Featuring some of the final studio recordings by iconic L.A. band The Gun Club, In My Room is a fitting farewell that is by turns powerful, expressively moody yet beautiful, playful and even surprising — much like the band's late leader, the mercurially talented Jeffrey Lee Pierce.
Despite its title, the album is not a collection of Pierce’s acoustic bedroom demos. Instead, it’s an electric-based, full-band production by one of the later lineups of the group, recorded in Holland and Belgium between 1991 and 1993. By this point in his career, Pierce had evolved and matured into a more vulnerably personal and contemplative composer — a far cry from the brash and besotted “Elvis from hell” punk persona he embodied on the first two Gun Club albums in the early ’80s, when he bragged about buying “a graveyard of my own” so he could “kill everyone who ever done me wrong.”
Those early recordings — 1981’s Fire of Love and 1982’s Miami — are now considered classic L.A. albums that fuse together the Dionysian mythologies of Jim Morrison, Iggy Pop and Darby Crash with the corny faux-traditionalism and pop hooks of Creedence Clearwater Revival, topped off by the scarifying, blood-curling imprecations of Robert Johnson and Howlin’ Wolf. At the time, apart from a handful of diehard fans, The Gun Club were routinely reviled in Hollywood, and weren’t really appreciated in their own hometown until after they spent much of the decade in Europe, where they were welcomed by such contemporaries as Nick Cave (who hired Gun Club guitarist Kid Congo for the Bad Seeds) and Cocteau Twins’ Robin Guthrie (who produced parts of the 1987 Gun Club album Mother Juno).
Pierce was one of the first punk rockers to draw directly from blues, country and roots-rock — he virtually invented cowpunk and predated the entire alt-country/No Depression scene by nearly a decade — but his own approach to roots music had shifted dramatically by the time of the sessions for In My Room. Most of these later songs eschew punk speeds in favor of midtempo, classic-rock settings. Pierce’s guitar playing had largely moved away from distorted power chords into cleaner, more free-flowing, Hendrix-style patterns broken up with madly precise solos that simultaneously evoked Stevie Ray Vaughan and Television’s Richard Lloyd.
Many of the original songs are steeped in a sense of prescient sadness and pre-ordained doom.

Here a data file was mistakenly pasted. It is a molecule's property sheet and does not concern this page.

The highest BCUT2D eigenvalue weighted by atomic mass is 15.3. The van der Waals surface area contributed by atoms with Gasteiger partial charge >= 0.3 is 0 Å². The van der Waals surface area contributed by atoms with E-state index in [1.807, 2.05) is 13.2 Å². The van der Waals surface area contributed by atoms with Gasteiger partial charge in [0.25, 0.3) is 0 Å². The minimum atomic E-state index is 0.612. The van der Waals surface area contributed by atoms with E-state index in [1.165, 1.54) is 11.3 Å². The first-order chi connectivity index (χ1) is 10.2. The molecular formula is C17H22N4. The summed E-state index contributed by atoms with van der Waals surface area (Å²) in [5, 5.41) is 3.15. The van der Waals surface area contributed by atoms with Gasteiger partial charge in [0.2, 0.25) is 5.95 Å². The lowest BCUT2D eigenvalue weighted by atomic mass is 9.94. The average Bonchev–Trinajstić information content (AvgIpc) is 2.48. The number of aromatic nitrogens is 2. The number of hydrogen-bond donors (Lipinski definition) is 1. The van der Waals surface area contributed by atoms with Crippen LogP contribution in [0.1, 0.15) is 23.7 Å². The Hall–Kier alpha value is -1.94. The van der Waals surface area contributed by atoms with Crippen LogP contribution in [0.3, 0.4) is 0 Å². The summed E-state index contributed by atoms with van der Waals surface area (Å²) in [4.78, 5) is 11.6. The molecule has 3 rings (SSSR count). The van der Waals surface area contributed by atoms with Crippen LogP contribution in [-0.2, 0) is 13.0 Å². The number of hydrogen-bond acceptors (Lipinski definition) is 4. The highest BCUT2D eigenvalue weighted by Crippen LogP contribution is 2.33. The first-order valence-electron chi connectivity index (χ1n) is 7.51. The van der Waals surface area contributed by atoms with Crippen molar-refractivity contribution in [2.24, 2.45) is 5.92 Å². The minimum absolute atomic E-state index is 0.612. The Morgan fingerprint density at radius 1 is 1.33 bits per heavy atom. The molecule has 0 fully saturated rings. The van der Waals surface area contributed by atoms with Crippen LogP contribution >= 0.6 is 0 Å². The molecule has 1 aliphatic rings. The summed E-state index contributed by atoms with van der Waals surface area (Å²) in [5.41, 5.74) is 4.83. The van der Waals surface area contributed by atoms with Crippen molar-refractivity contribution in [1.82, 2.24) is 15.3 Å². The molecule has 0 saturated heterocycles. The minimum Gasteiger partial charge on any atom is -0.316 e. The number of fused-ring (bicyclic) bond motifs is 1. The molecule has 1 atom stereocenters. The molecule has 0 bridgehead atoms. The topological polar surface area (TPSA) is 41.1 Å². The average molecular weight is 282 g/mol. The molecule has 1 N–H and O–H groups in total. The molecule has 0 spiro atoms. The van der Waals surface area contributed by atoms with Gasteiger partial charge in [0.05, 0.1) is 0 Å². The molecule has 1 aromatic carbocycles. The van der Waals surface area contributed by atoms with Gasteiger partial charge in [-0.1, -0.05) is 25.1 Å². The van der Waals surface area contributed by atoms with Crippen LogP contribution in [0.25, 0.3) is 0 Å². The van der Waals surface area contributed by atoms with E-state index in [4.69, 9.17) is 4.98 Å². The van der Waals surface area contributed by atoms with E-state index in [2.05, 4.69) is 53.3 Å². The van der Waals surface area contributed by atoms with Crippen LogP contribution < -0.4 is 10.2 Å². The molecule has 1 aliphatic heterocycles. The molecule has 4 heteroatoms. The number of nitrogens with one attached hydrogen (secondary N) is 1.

“I ran home to hear your breath on the telephone,” Pierce confesses on “Shame and Pain,” which revolves around a funky guitar riff and drummer Nick Sanderson’s big, decisive backbeat. The theme of pain continues on “City in Pain,” a bluesy, mesmerizing groove in which Pierce’s world-weary vocals switch from breathy to mournful before he lets loose with quick but deadly stabs of B.B. King–like guitar.
“L.A. is … where you always feel like dying,” Pierce muses on a bittersweet ode to his hometown, “L.A. Is Always Real,” recorded in 1993, just three years before he died at age 37 while visiting his father in Salt Lake City. Many of the original songs are steeped in a sense of prescient sadness and pre-ordained doom, but that doesn’t keep Pierce, Sanderson and bassist Romi Mori from hammering everything out with an exacting and relentless drive.
“Put the wall back up … I don’t wanna know about 1993 … Bring back the KGB … Your lover at your job has even fooled the psychics,” Pierce grouses during a daftly brilliant litany of insults on the album’s title track, “In My Room,” which shouldn’t be confused with the dreamy Beach Boys pop song. In Pierce’s worldview, even dreams aren’t a place of escape; instead, they’re twisted seamlessly into his daily life, in a distinctively febrile kind of magical realism.
The rest of the record includes cover songs, instrumentals and a couple remakes of Gun Club originals, but nothing feels like filler. The new version of “Sorrow Knows,” which originally appeared on the 1991 Gun Club album Divinity, is clearer and better, with a soaring, chiming tangle of twin guitars by Pierce and Kid Congo during the jazzy rave-up. The remake of country ballad “Mother of Earth” has a similar arrangement to the definitive recording on Miami, but it’s nonetheless a languidly enchanting and dustier version, streaked grandly with Rene Van Barneveld’s weepy lap-steel guitar. Power chords re-emerge briefly on a tantalizing cover of The Who’s “I Can’t Explain,” in which Pierce’s restrained low vocals imbue the surging anthem with its own oddly affecting and melancholic majesty.
The Gun Club's In My Room is out now on Bang! Records. Vinyl will be available on May 12.
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